We wanted to try to provide you with a bit more information if your daughter continues to be interested in collecting cocoons so that she can observe the metamorphosis process.  The scientific term for the emergence of an organism from a dormant state, be it egg or pupa, is eclosion.  Caution your daughter to handle the cocoon very carefully.  The ideal habitat is one that is large enough to house the adult comfortably and will provide ample space for the wing expansion.  Jars are not ideal.  Cardboard boxes at least the size of a shoe box fitted with a screen cover are a much better solution.  You also want to avoid premature eclosion.  This Polyphemus Moth was not provided with an opportunity to find a mate, or to have a mate find her, because she emerged during the depths of winter in Minnesota.  If you have a protected and unheated porch or garage that is closer in temperature to the outdoors, but safe from elements and predators, that is ideal.  Then eclosion can occur when the conditions are suited for the rest of the species.  Once the moths emerge, they can safely expand their wings and be released.  Butterflies and moths do not make the best pets since they need to fly and most captive environments do not provide enough space.  Caterpillars can be raised quite successfully however.  On a positive note, if the failure for the wings to expand had been genetic and not a result of trauma, this moth would surely have perished much sooner in the wild, however, the truncated wings would not have prevented mating, and if a male Polyphemus had ecloded in the vicinity, they could have mated.  Good luck with future endeavors.

Letter 2 – Female Polyphemus Moth ready to lay eggs


Subject:  What is this bug
Geographic location of the bug:  Jupiter Florida
Date: 01/25/2018
Time: 11:03 AM EDT
Your letter to the bugman:  I found this in my walk today.
I was told it was a pregnant moth. What kind is it?
How you want your letter signed:  Judy from Jupiter

Female Polyphemus Moth

Dear Judy,
You were told correct information.  This is a female Polyphemus Moth and she is indeed filled with eggs.  Like other members of her Giant Silkmoth family Saturniidae, the female emerges from the pupal state filled with eggs and ready to mate.  Moths in this family do not eat as adults.  They live for a few days, long enough to mate and reproduce.  We hope you had the opportunity to observe the dorsal surface of her wings, as there are large eyespots on the underwings that are used to startle birds or other predators into perceiving that they are about to be eaten by a much larger creature when they try to eat this tasty morsel.

Thank you so much for the information.
It is always a good day when you learn something new.

Letter 3 – Spiny Hornworm Caterpillar from South Africa: Lophostethus dumolinii


Green caterpillar south africa
Location: Mpumalanga, South Africa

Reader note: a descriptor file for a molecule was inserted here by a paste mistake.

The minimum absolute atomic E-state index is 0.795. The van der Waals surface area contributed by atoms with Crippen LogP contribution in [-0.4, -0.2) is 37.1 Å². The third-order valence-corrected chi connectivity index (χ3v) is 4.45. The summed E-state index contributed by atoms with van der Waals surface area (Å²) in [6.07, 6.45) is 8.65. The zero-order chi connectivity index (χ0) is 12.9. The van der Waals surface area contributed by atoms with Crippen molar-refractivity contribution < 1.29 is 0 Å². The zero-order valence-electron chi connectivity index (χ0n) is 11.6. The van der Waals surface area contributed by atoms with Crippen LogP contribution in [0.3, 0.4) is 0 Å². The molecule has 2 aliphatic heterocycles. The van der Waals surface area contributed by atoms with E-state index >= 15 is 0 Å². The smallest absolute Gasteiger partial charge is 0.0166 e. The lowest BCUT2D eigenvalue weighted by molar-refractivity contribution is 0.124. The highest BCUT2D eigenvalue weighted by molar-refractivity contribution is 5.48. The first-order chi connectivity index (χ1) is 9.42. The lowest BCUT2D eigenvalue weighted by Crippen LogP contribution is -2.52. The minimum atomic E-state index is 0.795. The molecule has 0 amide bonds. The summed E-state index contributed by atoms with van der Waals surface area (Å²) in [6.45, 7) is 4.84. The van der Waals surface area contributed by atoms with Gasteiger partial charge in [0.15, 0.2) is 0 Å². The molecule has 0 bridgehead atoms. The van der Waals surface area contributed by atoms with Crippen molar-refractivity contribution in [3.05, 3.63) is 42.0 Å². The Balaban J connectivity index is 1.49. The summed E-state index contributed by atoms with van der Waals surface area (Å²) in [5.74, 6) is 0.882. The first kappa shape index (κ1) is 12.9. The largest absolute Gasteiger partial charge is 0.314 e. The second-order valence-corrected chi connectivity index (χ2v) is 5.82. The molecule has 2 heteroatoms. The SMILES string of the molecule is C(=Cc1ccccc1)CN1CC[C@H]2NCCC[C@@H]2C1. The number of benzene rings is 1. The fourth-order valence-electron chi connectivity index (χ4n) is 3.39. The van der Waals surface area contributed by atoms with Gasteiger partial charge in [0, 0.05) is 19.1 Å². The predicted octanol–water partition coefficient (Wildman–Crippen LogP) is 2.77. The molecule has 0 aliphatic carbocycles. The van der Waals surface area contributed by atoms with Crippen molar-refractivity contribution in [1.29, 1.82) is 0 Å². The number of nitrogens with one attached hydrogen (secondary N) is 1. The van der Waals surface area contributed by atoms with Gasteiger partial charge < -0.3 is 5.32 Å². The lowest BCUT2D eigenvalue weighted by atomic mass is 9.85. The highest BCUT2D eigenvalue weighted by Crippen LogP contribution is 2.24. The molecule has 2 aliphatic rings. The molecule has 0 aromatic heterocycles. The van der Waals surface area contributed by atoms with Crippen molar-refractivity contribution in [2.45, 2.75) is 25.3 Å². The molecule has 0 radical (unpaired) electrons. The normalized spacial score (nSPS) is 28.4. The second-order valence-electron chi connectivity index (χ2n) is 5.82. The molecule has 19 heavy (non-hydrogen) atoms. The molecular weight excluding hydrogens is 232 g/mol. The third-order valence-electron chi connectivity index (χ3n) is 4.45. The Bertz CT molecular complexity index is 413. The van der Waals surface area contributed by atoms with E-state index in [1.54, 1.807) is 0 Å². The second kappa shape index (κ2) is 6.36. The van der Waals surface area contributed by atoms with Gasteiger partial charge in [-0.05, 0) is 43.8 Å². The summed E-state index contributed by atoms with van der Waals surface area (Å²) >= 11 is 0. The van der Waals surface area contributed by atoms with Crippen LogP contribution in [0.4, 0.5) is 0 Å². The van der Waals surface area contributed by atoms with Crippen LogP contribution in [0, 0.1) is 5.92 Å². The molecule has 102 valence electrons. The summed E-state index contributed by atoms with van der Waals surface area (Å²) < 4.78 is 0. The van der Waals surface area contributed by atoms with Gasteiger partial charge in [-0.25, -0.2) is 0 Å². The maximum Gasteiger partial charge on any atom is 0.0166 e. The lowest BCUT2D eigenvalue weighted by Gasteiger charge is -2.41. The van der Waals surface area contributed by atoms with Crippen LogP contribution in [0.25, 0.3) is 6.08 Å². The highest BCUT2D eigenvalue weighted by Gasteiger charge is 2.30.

January 29, 2011 7:14 am
We found this green caterpillar on our tree outside. It is approx. 100mm long x 25mm thick. ictures are with a large bic lighter to illustrate size. We would really like to know what kind of caterpillar it is.
Signature: Green caterpillar

Spined Hornworm from South Africa

Dear Green caterpillar,
We have not had any luck identifying your caterpillar on the World’s Largest Saturniidae Site.  Though we are confident that this is a Silkmoth Caterpillar in the family Saturniidae, the species identification is proving elusive

We hope that our email to Bill Oehlke will provide an identification.  Can you provide the name of the tree upon which this caterpillar was discovered?

Bill Oehlke provides a surprising revelation
I think it is not one of the Saturniidae. I remember being very surprised one time to learn that some of the South African Sphingidae have spines. I am pretty sure it is one of the Sphingidae, but I cannot remember which one.
Bill Oehlke

Ed. Note: We will begin searching this new possibility.

Bill Oehlke finds the ID
Hi Daniel,
The larva is one of the Sphingidae. It is Lophostethus dumolinii. Can you get me a larger image of the larva and the photographer’s email
Bill Oehlke

Thanks so much Bill.  We can provide you with the contact information of the person who submitted the images.  They may have higher resolution files, but we do not.

Ed. Note: We have not had any luck finding images of the caterpillar online, but Biodiversity Explorer identifies Lophostethus umolinii as the Arrow Sphinx Hawkmoth and has an image of the adult moth.

Dear Daniel,
Thank you for all the trouble you have gone to to find the species of the caterpillar I really appreciate it. Attached are larger images of the caterpillar as found in the tree. I am not too sure what the tree is but will try to look it up in the indigenous south African directory as it is an indigenous plant.  I had to move it to another tree as it was near our animals which would disturb it – I have just checked and it has made a home in the new tree and looks like it is getting ready to cocoon (if that is what you call it). Hopefully I can follow its progress and we can see the end result.

Arrow Sphinx

Hi again Jeni,
Thanks so much for sending the higher resolution images of the Arrow Sphinx.  By clicking on the images to enlarge them, our readership can compare the difference in quality.  The caudal horn is much more apparent in these higher resolution images.

Letter 4 – 2 Giant Silkmoths: Prometheus Moth and Polyphemus Moth


Silk worm moths
Location: Sherman, CT
May 30, 2011 2:01 pm